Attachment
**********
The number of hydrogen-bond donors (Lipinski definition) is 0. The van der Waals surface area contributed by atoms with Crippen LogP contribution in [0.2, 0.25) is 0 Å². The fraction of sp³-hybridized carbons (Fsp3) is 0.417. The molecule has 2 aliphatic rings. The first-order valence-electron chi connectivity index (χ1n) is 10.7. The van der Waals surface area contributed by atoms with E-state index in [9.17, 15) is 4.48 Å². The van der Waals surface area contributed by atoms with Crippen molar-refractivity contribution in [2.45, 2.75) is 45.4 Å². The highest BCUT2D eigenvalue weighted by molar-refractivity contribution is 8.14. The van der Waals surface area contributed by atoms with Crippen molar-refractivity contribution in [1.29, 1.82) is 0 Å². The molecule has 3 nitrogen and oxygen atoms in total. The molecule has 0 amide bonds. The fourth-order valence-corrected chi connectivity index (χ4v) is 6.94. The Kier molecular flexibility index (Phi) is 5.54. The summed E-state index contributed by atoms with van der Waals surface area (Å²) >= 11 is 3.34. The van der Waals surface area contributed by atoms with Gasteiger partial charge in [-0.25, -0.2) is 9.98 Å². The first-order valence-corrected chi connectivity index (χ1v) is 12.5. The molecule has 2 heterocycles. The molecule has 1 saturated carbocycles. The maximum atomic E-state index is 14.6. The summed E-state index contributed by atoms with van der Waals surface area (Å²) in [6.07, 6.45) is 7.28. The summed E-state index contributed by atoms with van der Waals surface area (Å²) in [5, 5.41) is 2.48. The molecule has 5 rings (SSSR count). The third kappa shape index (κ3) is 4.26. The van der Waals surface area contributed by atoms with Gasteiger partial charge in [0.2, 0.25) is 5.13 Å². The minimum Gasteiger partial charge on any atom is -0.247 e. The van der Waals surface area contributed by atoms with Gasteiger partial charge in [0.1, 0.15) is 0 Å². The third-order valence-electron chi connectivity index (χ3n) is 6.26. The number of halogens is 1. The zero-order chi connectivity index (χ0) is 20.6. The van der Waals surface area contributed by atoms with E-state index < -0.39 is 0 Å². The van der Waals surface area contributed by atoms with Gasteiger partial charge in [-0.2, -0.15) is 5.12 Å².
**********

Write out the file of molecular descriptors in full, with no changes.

The number of hydrogen-bond donors (Lipinski definition) is 0. The van der Waals surface area contributed by atoms with Crippen LogP contribution in [0.2, 0.25) is 0 Å². The fraction of sp³-hybridized carbons (Fsp3) is 0.417. The molecule has 2 aliphatic rings. The first-order valence-electron chi connectivity index (χ1n) is 10.7. The van der Waals surface area contributed by atoms with E-state index in [9.17, 15) is 4.48 Å². The van der Waals surface area contributed by atoms with Crippen molar-refractivity contribution in [2.45, 2.75) is 45.4 Å². The highest BCUT2D eigenvalue weighted by molar-refractivity contribution is 8.14. The van der Waals surface area contributed by atoms with Crippen molar-refractivity contribution in [1.29, 1.82) is 0 Å². The molecule has 3 nitrogen and oxygen atoms in total. The molecule has 0 amide bonds. The fourth-order valence-corrected chi connectivity index (χ4v) is 6.94. The Kier molecular flexibility index (Phi) is 5.54. The summed E-state index contributed by atoms with van der Waals surface area (Å²) >= 11 is 3.34. The van der Waals surface area contributed by atoms with Gasteiger partial charge in [-0.25, -0.2) is 9.98 Å². The first-order valence-corrected chi connectivity index (χ1v) is 12.5. The molecule has 2 heterocycles. The molecule has 1 saturated carbocycles. The maximum atomic E-state index is 14.6. The summed E-state index contributed by atoms with van der Waals surface area (Å²) in [6.07, 6.45) is 7.28. The summed E-state index contributed by atoms with van der Waals surface area (Å²) in [5, 5.41) is 2.48. The molecule has 5 rings (SSSR count). The third kappa shape index (κ3) is 4.26. The van der Waals surface area contributed by atoms with Gasteiger partial charge in [0.2, 0.25) is 5.13 Å². The minimum Gasteiger partial charge on any atom is -0.247 e. The van der Waals surface area contributed by atoms with Gasteiger partial charge in [0.1, 0.15) is 0 Å². The third-order valence-electron chi connectivity index (χ3n) is 6.26. The number of halogens is 1. The zero-order chi connectivity index (χ0) is 20.6. The van der Waals surface area contributed by atoms with E-state index < -0.39 is 0 Å². The van der Waals surface area contributed by atoms with Gasteiger partial charge in [-0.2, -0.15) is 5.12 Å².